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    Just a few things I would like to add. Just as has been written already SCO'M starts off in D mixo. Even the chorus remains in D mixo because the riff resolves to the D major chord, which could be a D7. The A major would just be considered a quality substitution. A minor would be in key, they chose A major. It works because A major is in D major. You call it a borrowed chord. When playing over the A major, one would just have to be aware of the C or the C#. On a side note, I have read on this site people talking about sus2 and sus4 arpegios in this song. They are not technically a sus chord unless a 3 or a 3b is left out. If there is a 3 or a 3b, then the chords are +9 and +11.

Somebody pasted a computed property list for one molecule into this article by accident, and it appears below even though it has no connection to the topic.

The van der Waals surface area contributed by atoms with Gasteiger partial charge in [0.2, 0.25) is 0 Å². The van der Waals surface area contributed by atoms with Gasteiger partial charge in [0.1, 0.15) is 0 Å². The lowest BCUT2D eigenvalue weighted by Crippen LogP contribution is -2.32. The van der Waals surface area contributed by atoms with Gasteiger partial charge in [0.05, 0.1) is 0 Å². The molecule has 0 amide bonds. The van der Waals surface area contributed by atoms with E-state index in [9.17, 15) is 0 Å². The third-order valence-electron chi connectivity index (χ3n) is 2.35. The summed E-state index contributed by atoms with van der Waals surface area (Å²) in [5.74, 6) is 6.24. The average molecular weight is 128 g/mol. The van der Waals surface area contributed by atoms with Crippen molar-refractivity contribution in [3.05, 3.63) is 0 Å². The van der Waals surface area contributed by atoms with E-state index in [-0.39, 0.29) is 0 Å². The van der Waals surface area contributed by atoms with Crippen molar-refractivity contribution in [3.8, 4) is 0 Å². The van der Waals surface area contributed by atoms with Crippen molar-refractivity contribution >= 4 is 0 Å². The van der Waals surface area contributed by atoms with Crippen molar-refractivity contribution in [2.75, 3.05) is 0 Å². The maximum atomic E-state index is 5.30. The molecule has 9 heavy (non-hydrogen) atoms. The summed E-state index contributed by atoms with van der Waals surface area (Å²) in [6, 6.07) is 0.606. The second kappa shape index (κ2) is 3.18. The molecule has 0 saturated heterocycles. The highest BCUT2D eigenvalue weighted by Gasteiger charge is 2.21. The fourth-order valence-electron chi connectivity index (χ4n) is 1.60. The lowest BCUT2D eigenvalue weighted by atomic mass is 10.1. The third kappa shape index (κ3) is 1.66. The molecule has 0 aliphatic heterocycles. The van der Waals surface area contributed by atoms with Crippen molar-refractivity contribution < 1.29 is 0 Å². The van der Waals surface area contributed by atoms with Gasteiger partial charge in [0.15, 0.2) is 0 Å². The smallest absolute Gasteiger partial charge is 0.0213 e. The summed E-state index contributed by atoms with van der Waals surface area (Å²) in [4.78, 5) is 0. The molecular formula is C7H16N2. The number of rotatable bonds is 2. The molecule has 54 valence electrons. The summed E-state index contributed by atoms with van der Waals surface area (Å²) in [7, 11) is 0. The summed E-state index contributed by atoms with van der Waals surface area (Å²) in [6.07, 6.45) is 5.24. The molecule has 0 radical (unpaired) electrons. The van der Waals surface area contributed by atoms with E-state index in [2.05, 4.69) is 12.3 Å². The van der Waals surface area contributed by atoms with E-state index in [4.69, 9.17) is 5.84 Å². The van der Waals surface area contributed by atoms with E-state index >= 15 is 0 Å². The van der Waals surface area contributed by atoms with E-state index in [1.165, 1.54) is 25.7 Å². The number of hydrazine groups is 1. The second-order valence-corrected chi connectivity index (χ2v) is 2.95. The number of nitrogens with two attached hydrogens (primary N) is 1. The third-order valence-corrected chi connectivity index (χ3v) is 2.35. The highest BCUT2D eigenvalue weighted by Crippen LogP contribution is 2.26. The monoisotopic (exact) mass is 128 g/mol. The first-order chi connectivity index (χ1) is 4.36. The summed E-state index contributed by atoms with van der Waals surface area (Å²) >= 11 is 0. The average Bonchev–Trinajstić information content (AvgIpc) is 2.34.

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  7. huw

    huw V.I.P. Member

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    Well an arpeggio is not exactly a chord - it's a chord broken up over time. So we need to look at the effect of time on this part.

    The 4th falls to the 3rd, as sus4s usually do, so the parts in this song could be considered to be a sus4 arp moving to a major arp. The 4 & the 3 don't sound together at any time so "add11" doesn't really fit either. That would seem to convey the idea of a chord/arp that let them both ring together.

    In context of the melodic movement in the line "sus4" makes more sense. Yes, to be picky we should say "sus4, then major" or similar, but "sus4" seems to cover the idea.

    :)
     
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  8. Hotspur

    Hotspur Senior Member

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    The big problem here is your understanding of theory. Theory is not a set of rules about what you can and can't play. It is a set of descriptions of relationships.